In this guest blog, the Big Lunch’s Charlotte Johnstone reflects upon two recent events which have focused thoughts on the meaning of ‘community’ and celebrated the inspiring individuals who’ve brought local people closer together.
In a recent debate at the Royal Society of Arts, with a panel that included Linda Quinn, Director of Communications and Marketing at The Big Lottery Fund, we took the opportunity to ask the thought-provoking question; ‘Where does the responsibility for community lie?’
The debate was chaired by broadcaster and presenter Fi Glover, with contributions from Tim Smit, CEO of The Eden Project, and Jonathan Carr West, Chief Executive of the Local Government Information Unit (LGiU).
‘Feeding the Community Spirit’, the report just released by LGiU about the social impact The Big Lunch has on communities, was the topic of discussion and it sparked a lively debate about the responsibility for community. You can get a copy of Jonathan Carr West’s report by emailing email@example.com.
The Big Lunch was last week also proud to hold The Big Lunch Community Awards at Clarence House. These were presented by The Big Lunch founder Tim Smit KBE and Big Lunch Patron, Her Royal Highness The Duchess of Cornwall.
The awards were launched to recognise the positive and lasting impact made by The Big Lunch initiative in communities throughout the UK. It was our opportunity to give something back and show recognition of the community action taking place in villages, towns and cities across the UK.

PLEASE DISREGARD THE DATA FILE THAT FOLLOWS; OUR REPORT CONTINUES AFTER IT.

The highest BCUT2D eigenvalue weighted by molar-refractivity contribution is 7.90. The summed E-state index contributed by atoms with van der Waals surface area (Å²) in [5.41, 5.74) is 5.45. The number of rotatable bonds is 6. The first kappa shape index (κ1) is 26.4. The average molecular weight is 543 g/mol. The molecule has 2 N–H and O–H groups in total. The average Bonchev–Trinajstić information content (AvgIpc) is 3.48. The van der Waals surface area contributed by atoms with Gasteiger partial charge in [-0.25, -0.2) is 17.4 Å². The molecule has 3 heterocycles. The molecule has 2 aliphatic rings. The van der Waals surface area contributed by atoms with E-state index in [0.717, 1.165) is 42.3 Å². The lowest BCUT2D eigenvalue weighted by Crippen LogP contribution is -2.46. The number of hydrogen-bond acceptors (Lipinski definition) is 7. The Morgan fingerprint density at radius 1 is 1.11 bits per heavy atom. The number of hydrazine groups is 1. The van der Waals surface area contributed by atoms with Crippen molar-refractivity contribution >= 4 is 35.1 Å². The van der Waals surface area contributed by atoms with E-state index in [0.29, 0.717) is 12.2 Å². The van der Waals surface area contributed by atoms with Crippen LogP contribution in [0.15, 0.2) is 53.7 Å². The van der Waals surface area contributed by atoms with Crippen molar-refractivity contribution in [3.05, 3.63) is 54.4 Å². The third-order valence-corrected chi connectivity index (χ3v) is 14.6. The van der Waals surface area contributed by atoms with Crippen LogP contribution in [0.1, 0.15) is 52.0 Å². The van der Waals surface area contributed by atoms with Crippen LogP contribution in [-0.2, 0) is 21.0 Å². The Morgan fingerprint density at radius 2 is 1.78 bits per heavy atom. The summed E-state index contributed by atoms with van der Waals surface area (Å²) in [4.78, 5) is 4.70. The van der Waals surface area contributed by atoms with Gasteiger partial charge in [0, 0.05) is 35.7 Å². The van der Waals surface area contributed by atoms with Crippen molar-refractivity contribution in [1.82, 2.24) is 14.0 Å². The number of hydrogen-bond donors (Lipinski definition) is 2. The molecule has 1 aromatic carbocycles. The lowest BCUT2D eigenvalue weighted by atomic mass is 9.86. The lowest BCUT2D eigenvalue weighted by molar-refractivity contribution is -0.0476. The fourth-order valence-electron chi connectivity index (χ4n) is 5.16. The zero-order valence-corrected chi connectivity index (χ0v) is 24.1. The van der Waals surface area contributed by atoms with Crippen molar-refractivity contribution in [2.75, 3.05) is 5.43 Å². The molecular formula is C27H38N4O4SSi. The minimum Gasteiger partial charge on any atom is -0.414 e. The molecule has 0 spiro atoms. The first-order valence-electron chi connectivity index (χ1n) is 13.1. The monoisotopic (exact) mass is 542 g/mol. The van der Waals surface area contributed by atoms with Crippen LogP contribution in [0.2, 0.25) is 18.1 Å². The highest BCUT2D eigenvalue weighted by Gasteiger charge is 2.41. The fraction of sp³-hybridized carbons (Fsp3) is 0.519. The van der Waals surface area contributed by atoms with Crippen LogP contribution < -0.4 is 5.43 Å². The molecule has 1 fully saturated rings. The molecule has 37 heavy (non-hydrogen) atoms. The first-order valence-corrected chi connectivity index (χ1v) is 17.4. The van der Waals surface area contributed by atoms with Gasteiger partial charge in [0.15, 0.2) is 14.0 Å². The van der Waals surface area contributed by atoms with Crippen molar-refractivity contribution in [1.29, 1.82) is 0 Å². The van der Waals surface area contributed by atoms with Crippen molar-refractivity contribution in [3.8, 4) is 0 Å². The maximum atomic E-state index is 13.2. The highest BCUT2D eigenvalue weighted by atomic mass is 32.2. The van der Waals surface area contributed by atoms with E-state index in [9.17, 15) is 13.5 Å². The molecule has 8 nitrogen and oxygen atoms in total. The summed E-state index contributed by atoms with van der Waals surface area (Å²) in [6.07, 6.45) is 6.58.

35 nominees were shortlisted and a panel of judges including long standing Big Lunch Ambassador Barbara Windsor selected the 5 winners. These represented all four corners of the UK and the judges said it was hard to make a decision as the shortlisted entries were so inspiring.
In alphabetical order the winners were: Martin Sawers and Silvio Solorzano from Atley Court, Northamptonshire, Paul Kerrigan and Conor McCarry from Ballycastle, Northern Ireland, Emma Knight and Joel Al-Hattab from Ethel Street, South Wales, Dr Srihari Vallabhajousula and Mhairi Schmidt from the South Indian Cultural Centre in South Lanarkshire, Scotland, and Jess Phillips and her son Harry from Westfield Road, Birmingham.
Jess Phillips and her seven year old son Harry represented the residents of Westfield Road, Birmingham, and were chosen for an award for using The Big Lunch to strengthen community relations after their street fell victim to a series of arson attacks resulting in residents wanting to leave the area. They were invited to share their story on ITV’s This Morning on Wednesday 29 April alongside Barbara Windsor. You can also hear more from young Harry in the above video. Enjoy!
To get started for your Big Lunch on Sunday 2 June, just sign up for your free pack.
Charlotte Johnstone is a Big Lunch Support Officer